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Signs You're Dealing with Internalized Misogyny

Dealing with internalized misogyny is harmful to you and to every woman around you.

By Patty RamsenPublished 5 years ago 5 min read

Women all over the world are dealing with internalized misogyny that puts them in opposition with other women and themselves. Some of them think less of women as a whole and place their faith in the opinions of men. Others have been raised to believe that men are superior and women are inferior. Women receive misogynistic messages from all fronts, so battling against it is constant. The fight never ends. You can excise your misogyny, but first, you have to admit that you have it so that you can pinpoint the toxic behaviors and belief systems that created it in the first place.

Engaging in Misogynistic Dialogues

Remember when everybody suddenly hated Anne Hathaway? The phenomenon was primarily driven by women who gave the most absurd reasons for their hatred of an actress they'd never met. No matter the reason, it all came down to the same thing: They didn't like her attitude, her demeanor, or her face. At the time, she was having a moment. She saturated pop culture, but she was succeeding big time. Instead of building her up and celebrating the success of another woman, however, those dealing with internalized misogyny decided that they needed to take her down a peg or two. You see the same thing happening with Taylor Swift and countless other celebrities, as well as everyday women.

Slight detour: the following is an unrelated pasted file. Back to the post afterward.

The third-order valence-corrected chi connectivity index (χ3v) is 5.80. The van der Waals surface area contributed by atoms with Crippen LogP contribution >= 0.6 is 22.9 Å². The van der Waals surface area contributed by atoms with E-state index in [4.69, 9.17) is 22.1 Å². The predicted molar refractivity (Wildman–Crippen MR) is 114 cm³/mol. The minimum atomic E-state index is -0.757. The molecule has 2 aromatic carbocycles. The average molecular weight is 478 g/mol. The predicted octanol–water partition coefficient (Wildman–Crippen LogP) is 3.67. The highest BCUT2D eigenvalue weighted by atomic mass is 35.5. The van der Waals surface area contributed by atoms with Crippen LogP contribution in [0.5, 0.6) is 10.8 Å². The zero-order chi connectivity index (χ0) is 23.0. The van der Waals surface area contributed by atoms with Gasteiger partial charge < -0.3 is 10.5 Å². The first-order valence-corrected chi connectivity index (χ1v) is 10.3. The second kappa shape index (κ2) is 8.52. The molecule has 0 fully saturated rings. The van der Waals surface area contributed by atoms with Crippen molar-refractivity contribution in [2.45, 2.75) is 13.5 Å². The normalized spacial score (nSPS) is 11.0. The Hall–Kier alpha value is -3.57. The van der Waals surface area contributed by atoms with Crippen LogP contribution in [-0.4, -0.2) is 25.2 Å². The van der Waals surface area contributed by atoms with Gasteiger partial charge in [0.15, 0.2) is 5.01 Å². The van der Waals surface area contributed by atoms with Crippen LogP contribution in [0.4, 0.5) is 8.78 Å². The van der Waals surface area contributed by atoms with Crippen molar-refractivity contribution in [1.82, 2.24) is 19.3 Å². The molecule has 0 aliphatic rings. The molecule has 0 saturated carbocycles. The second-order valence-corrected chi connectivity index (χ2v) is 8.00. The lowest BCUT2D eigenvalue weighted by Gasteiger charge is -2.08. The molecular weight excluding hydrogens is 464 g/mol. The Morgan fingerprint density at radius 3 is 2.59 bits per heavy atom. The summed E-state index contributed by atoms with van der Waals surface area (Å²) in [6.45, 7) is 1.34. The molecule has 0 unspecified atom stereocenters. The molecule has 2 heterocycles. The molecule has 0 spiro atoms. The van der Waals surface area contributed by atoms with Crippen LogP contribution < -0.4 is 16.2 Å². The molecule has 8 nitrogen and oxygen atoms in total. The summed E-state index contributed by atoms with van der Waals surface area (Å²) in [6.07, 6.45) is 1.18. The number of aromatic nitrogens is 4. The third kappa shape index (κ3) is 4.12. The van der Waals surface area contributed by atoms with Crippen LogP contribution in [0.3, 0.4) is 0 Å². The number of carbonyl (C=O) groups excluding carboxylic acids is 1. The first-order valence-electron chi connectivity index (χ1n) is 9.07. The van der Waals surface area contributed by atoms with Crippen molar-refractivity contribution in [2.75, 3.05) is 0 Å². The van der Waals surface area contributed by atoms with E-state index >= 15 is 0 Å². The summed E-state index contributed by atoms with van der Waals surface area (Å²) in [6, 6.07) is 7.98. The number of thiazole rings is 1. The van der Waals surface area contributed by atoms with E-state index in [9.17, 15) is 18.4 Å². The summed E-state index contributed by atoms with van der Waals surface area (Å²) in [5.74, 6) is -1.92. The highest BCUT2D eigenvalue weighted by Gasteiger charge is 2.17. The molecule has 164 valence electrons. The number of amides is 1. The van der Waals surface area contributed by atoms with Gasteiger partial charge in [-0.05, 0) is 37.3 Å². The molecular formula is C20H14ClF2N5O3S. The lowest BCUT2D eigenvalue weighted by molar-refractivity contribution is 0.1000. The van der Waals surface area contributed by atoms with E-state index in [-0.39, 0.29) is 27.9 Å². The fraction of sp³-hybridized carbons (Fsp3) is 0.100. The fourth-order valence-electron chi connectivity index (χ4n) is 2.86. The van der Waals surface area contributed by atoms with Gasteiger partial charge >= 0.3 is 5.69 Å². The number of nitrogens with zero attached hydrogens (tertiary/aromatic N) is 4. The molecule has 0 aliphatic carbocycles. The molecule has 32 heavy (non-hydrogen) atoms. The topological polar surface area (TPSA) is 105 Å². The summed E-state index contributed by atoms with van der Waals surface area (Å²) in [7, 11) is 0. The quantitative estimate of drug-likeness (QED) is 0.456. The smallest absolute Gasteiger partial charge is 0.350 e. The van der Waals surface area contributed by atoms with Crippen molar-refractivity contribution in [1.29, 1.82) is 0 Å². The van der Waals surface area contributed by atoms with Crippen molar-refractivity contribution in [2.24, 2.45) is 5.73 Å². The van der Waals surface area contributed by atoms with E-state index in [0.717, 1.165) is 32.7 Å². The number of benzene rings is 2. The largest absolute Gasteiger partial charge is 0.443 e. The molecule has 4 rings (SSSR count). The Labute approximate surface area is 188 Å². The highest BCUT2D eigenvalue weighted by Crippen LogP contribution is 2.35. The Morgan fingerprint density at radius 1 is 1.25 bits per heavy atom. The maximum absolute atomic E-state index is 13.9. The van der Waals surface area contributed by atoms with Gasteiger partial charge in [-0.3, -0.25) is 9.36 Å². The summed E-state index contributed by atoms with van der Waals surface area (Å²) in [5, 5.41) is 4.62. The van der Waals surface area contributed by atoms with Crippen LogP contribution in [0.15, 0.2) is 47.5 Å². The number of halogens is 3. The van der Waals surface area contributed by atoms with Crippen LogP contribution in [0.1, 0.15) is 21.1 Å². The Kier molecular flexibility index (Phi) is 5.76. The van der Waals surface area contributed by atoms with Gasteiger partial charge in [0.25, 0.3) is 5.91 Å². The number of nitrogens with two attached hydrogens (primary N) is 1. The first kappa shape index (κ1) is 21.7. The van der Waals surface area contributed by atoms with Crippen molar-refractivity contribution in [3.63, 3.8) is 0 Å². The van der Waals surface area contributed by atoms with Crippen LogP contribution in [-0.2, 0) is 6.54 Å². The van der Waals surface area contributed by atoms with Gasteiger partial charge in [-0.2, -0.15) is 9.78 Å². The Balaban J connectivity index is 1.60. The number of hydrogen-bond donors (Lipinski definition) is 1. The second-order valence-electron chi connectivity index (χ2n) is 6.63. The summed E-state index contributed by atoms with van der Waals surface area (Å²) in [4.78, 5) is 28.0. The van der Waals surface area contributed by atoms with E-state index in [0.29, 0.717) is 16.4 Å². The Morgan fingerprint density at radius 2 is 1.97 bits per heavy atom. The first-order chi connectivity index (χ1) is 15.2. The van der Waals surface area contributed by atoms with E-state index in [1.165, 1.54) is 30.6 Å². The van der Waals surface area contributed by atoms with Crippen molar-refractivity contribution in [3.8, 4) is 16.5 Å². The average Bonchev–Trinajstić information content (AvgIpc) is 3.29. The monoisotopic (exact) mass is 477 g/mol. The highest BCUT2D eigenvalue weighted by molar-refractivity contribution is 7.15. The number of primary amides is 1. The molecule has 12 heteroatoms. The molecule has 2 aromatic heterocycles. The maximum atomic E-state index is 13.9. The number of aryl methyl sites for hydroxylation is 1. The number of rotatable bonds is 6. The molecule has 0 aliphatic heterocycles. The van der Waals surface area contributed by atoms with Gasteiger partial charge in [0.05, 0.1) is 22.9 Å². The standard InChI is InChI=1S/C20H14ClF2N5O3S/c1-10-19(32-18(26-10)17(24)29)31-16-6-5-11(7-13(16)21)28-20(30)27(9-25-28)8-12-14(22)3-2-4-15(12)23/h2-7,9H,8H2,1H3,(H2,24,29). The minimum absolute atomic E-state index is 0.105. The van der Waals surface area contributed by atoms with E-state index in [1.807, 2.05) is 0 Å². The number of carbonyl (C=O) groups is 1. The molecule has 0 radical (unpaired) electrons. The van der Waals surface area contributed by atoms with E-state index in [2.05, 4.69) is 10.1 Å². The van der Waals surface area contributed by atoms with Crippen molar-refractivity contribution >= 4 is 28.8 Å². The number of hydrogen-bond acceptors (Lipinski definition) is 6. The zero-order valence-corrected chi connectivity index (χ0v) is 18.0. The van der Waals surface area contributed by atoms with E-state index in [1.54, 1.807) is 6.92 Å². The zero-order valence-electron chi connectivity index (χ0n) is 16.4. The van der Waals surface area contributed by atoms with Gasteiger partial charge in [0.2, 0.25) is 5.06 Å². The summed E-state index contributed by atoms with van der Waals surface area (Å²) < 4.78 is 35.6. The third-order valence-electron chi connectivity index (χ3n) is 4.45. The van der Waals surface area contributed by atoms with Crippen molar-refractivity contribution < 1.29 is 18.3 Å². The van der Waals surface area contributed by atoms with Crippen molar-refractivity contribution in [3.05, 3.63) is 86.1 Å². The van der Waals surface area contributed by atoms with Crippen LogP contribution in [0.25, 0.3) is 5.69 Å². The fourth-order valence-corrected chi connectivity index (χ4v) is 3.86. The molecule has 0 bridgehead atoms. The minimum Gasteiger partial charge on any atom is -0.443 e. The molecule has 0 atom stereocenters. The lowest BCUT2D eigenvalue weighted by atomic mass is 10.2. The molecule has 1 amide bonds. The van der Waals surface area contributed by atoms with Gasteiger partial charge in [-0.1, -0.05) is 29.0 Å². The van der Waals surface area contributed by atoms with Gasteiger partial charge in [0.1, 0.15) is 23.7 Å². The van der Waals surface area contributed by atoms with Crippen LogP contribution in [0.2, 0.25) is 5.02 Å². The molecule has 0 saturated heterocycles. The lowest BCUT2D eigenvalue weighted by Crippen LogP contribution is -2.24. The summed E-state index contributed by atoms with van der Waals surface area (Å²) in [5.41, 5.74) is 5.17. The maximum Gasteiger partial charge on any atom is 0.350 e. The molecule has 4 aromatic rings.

Shaming Other Women

Slut shaming, fat shaming, sex shaming, makeup shaming—women chastise and judge other women in countless ways. Misogynists accuse successful women of sleeping their way to the top. They tell women who enjoy sex that they're slutty and ought to be ashamed of themselves. They talk smack about fat women, skinny women, women with big breasts and flat chests, smart women, assertive women, angry women, sad women, and every other type of woman. Female misogynists can always find a flaw, and they're gleeful when they get to judge another woman.

Feeling Embarrassed by Body Hair

Image via Manki Kim/Unsplash

Shaving only became the norm for women relatively recently, and rather than being a beauty standard, it was initially designed to sell more razors. Companies realized they were only reaching half the population. The notion is now so deeply ingrained that the current trend of going natural is often met by unbelievably abusive, insulting language. Just read the comments on any article or blog post about a woman who stopped shaving her armpits or her legs. You'll immediately make out the women who are dealing with internalized misogyny. Their comments are the most vitriolic.

Setting Yourself Apart from Other Women

"I'm not like other girls.""I hate hanging out with girls—they're so dramatic!""I'd much rather hang out with men.""I'm more like a dude than a girl.""I'm just like one of the guys!"

These are all comments that women say to—well, anyone who will listen, really. Their internalized misogyny tells them to step away from the whole idea of being a woman. They'll let you know that they don't believe in feminism, they hate catty bitches, and they believe in “traditional female values.” They think that throwing their entire sex under the bus will make them more appealing to men.

Bullying Other Women About Their Choices

Women who are dealing with internalized misogyny feel threatened by anything that's different. They're not above lashing out and bullying other women who don't agree with them. If you can't resist telling another woman your unsolicited opinion on her body hair, hair color, makeup, breast size, abilities, or political stances, then you're the one with the problem. You've been trained to think that way by centuries of patriarchal propaganda.

Obsessing About Your Weight

Image via i yunmai/Unsplash